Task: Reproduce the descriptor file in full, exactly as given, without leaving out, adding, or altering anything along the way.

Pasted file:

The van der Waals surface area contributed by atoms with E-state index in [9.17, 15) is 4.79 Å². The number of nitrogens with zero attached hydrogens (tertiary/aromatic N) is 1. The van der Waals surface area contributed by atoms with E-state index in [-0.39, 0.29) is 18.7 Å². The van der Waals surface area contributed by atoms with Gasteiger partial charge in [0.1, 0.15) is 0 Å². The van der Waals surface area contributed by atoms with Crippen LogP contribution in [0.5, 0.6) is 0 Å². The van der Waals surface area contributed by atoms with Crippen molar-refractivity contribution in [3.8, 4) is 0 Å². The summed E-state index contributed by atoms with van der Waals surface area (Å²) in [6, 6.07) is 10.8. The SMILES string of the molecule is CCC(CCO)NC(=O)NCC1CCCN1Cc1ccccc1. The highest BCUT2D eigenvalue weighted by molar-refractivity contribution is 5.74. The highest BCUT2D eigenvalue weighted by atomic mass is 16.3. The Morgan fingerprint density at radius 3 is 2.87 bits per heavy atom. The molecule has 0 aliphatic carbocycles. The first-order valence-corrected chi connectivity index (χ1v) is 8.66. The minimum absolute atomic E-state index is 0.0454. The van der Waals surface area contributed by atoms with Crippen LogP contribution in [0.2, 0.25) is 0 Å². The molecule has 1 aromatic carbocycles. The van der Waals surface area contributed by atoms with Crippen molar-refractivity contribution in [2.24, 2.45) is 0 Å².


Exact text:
The van der Waals surface area contributed by atoms with E-state index in [9.17, 15) is 4.79 Å². The number of nitrogens with zero attached hydrogens (tertiary/aromatic N) is 1. The van der Waals surface area contributed by atoms with E-state index in [-0.39, 0.29) is 18.7 Å². The van der Waals surface area contributed by atoms with Gasteiger partial charge in [0.1, 0.15) is 0 Å². The van der Waals surface area contributed by atoms with Crippen LogP contribution in [0.5, 0.6) is 0 Å². The van der Waals surface area contributed by atoms with Crippen molar-refractivity contribution in [3.8, 4) is 0 Å². The summed E-state index contributed by atoms with van der Waals surface area (Å²) in [6, 6.07) is 10.8. The SMILES string of the molecule is CCC(CCO)NC(=O)NCC1CCCN1Cc1ccccc1. The highest BCUT2D eigenvalue weighted by molar-refractivity contribution is 5.74. The highest BCUT2D eigenvalue weighted by atomic mass is 16.3. The Morgan fingerprint density at radius 3 is 2.87 bits per heavy atom. The molecule has 0 aliphatic carbocycles. The first-order valence-corrected chi connectivity index (χ1v) is 8.66. The minimum absolute atomic E-state index is 0.0454. The van der Waals surface area contributed by atoms with Crippen LogP contribution in [0.2, 0.25) is 0 Å². The molecule has 1 aromatic carbocycles. The van der Waals surface area contributed by atoms with Crippen molar-refractivity contribution in [2.24, 2.45) is 0 Å².